A pathology report is a medical report about a piece of tissue, blood, or body organ that has been removed from your body. The specimen is analyzed by a pathologist, who then writes up a report for the medical provider who has either ordered the report or performed the procedure. Pathology reports are used by your medical provider to determine a diagnosis or treatment plan for a specific health condition or disease.
In most cases, a pathology report contains the following information:
Your name and your individual identifiers. These include date of birth, patient ID number, or Social Security number.
A case number. This is used to identify your specimen.
The date and type of procedure by which the specimen was obtained (for instance, a blood sample, surgery, or biopsy)
Your medical history and current clinical diagnosis
A general description of the specimen received in the lab
A detailed description of what the pathologist sees during microscopic exam of the specimen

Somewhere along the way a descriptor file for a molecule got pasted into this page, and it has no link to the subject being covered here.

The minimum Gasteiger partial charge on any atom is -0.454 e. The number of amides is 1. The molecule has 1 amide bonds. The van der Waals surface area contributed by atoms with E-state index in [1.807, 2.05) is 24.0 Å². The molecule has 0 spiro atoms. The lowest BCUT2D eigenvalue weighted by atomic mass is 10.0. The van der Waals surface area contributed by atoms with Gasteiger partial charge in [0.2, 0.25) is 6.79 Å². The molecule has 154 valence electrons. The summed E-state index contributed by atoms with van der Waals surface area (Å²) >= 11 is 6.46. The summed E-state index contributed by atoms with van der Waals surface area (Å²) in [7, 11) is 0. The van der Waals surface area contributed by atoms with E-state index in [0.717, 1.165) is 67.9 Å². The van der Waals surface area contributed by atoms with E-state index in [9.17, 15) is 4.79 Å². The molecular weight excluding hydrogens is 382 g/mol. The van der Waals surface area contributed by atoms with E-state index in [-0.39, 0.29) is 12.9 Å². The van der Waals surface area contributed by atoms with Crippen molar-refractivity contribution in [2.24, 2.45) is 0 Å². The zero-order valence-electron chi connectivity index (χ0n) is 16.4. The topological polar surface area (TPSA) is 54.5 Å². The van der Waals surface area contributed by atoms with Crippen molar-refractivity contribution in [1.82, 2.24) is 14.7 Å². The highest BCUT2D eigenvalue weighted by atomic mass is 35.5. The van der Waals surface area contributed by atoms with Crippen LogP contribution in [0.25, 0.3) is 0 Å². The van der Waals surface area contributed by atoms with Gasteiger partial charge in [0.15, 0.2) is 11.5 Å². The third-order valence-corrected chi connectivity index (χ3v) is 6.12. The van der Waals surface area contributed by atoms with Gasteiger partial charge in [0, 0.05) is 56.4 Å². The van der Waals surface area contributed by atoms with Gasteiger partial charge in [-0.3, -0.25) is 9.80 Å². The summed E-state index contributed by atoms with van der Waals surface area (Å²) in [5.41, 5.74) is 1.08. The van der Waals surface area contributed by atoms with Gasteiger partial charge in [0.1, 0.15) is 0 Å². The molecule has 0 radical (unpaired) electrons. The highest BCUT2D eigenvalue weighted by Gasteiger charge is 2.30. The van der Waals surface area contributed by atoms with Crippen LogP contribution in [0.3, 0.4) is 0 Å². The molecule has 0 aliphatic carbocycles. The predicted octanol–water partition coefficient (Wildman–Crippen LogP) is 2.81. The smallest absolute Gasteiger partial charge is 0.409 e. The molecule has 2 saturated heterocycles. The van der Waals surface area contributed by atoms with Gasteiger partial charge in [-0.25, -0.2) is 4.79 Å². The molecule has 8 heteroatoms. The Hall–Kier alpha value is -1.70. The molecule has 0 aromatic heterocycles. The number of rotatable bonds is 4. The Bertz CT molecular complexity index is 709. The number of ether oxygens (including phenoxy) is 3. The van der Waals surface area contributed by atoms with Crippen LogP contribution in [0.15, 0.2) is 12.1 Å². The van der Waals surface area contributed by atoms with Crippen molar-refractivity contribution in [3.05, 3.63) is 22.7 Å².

The final diagnosis, which is the "bottom line" of the testing process. Your medical provider relies on the final diagnosis to help choose the best treatment choices
The name and signature of the pathologist, as well as the name and address of the pathology lab
By law, you are entitled to a copy of your medical record. You can contact your medical provider to help you get a copy of your pathology report. Procedures for obtaining medical records vary from state to state, and from facility to facility. You may have to pay a fee for your report. Copies of any pathology reports are very important to keep, as your diagnosis and treatment are often based on them. Further, understanding the report will help you and your medical provider (and any future medical providers) better understand your condition.
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